Furthermore, entities should implement controls and procedures around incident response as part of their risk-management strategies. These controls should clearly outline where decision-making responsibilities lie, define escalation procedures and establish processes for communicating with internal and external stakeholders. As a result, they can be used to facilitate effective and timely responses for banks and other FIs when they are exposed to cyberattacks.
Putting training into practice
A key strategy for keeping banks, and their customers, safe and minimising the chances of an attack remains, of course, prevention. This involves ensuring that staff and clients are regularly informed about cyber-risks, including phishing attempts and social engineering.
At Commerzbank, for instance, we invest heavily in cybersecurity training for our workforce and use secure, user-friendly applications and release processes—as well as run awareness campaigns for employees. Detection capabilities are also paramount. Fraud-detection engines identify suspicious payment orders in real-time. Well-trained corporate-client consultants contact our customers to verify the payment orders and enable them to recognise attacks on their companies on their own at an early stage. If orders have already been processed, this process is followed by quick “reaction and confinement”, where fraudulent bank transactions are stopped or cancelled. Commerzbank, for one, remains in close collaboration with relevant law-enforcement agencies, as well as with relevant banking partners, throughout the entire process to limit any potential damage. Commerzbank has saved hundreds of millions of euros of customer funds. Due to the awareness trainings with our customers, most of the attacks are now identified by our customers themselves, which is considered to be the most important achievement of our anti-cybercrime strategy.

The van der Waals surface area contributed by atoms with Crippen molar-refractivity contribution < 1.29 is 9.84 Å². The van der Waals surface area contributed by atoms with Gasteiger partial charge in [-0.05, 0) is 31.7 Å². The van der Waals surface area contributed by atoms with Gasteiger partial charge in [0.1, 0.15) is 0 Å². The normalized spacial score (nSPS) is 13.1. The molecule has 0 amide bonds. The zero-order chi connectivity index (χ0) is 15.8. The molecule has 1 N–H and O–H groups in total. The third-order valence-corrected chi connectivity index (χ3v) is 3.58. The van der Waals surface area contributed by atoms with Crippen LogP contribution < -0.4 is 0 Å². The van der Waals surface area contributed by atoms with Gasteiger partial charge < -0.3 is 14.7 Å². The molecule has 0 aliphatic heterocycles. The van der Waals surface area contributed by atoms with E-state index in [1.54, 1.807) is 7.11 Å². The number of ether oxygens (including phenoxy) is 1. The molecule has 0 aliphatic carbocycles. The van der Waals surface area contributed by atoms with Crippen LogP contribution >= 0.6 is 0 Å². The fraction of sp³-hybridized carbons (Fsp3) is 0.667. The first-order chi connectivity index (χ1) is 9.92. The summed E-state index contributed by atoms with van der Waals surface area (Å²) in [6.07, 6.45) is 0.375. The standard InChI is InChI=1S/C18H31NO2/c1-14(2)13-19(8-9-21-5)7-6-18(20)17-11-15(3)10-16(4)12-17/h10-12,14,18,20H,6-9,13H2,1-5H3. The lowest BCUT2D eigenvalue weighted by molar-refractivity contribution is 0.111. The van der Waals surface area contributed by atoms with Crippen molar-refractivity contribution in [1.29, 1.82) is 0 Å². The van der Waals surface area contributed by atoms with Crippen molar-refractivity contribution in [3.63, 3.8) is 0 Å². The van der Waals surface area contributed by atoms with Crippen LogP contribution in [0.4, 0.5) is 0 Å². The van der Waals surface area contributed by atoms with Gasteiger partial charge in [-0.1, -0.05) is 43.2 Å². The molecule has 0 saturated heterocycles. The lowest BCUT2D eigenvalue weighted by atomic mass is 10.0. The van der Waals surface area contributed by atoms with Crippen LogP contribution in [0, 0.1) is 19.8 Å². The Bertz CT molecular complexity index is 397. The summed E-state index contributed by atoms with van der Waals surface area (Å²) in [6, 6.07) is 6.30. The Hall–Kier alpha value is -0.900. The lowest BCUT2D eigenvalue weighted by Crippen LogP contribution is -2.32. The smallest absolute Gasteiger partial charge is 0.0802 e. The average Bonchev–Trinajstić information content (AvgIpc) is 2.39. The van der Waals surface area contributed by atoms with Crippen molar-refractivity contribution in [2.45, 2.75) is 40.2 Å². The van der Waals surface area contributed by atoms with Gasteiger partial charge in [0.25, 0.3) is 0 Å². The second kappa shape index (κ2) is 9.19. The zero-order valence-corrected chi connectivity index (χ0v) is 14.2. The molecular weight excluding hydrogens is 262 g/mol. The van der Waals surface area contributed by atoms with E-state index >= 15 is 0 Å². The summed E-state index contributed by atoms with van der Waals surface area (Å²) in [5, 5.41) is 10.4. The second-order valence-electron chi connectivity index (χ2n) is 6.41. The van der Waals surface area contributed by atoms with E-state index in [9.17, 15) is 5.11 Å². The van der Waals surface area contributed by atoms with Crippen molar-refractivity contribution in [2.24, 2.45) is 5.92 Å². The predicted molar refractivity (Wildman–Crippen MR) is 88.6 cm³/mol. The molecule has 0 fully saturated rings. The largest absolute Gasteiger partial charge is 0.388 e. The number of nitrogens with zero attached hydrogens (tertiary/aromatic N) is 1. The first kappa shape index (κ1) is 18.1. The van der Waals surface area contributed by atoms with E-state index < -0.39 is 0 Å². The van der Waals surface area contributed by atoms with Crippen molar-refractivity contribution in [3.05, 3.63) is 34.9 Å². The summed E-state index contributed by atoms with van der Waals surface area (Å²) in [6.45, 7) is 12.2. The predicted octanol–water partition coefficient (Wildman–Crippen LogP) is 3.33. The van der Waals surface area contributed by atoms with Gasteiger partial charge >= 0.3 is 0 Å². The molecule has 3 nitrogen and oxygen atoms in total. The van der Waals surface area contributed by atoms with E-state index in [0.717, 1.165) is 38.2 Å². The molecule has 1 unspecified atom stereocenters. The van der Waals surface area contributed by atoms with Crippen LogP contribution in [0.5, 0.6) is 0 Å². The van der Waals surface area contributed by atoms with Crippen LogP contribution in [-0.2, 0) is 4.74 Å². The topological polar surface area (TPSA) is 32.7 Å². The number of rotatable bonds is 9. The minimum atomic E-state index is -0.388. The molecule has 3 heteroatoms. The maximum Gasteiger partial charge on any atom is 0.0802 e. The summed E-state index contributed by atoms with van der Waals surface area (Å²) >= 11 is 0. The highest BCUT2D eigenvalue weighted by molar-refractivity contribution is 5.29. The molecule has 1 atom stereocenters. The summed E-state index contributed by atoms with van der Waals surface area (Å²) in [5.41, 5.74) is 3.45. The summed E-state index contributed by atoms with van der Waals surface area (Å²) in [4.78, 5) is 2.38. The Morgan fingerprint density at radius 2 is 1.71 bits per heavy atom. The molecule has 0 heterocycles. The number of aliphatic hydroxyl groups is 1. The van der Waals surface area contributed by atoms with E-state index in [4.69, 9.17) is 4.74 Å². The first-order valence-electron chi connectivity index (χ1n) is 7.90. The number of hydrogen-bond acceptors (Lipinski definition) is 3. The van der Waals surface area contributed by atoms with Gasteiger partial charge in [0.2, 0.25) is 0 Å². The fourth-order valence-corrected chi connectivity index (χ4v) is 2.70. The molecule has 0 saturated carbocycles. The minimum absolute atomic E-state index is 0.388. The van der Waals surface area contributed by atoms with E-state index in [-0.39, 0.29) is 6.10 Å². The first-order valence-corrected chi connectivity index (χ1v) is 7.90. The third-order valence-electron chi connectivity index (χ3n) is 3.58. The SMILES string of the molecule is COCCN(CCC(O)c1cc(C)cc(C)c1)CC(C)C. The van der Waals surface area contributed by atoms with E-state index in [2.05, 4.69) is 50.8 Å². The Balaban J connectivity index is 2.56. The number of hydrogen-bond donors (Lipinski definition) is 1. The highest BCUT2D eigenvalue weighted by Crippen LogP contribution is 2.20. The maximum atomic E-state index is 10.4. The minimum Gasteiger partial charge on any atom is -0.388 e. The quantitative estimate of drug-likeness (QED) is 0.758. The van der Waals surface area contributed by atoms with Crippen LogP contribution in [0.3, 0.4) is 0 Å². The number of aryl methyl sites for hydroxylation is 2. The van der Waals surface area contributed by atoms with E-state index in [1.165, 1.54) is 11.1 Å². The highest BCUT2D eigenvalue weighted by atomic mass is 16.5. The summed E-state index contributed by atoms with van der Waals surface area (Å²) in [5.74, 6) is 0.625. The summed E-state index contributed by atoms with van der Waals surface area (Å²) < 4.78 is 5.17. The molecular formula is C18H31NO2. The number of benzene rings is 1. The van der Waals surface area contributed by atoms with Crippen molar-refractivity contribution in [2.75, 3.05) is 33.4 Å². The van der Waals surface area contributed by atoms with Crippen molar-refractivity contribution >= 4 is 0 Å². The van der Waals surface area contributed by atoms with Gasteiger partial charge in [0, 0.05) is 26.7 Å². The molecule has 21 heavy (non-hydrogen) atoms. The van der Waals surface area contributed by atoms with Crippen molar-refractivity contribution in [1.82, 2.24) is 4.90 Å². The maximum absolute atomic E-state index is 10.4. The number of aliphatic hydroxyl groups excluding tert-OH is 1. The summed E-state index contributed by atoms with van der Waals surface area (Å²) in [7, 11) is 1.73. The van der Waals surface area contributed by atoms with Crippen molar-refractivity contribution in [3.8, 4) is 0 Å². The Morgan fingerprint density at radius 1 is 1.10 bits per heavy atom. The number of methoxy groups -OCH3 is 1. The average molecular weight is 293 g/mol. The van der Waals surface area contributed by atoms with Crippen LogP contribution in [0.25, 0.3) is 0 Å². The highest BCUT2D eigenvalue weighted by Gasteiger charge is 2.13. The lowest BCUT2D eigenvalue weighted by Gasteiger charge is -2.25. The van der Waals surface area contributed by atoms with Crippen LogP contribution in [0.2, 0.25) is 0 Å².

In essence, cybersecurity is about people. Investing in advanced technology alone does not necessarily mean better security. Leading FIs are those that invest not only in technological excellence but also in thorough cybersecurity training among all of their staff with the understanding that these individuals can play a crucial role in keeping the door firmly closed to cybercriminals.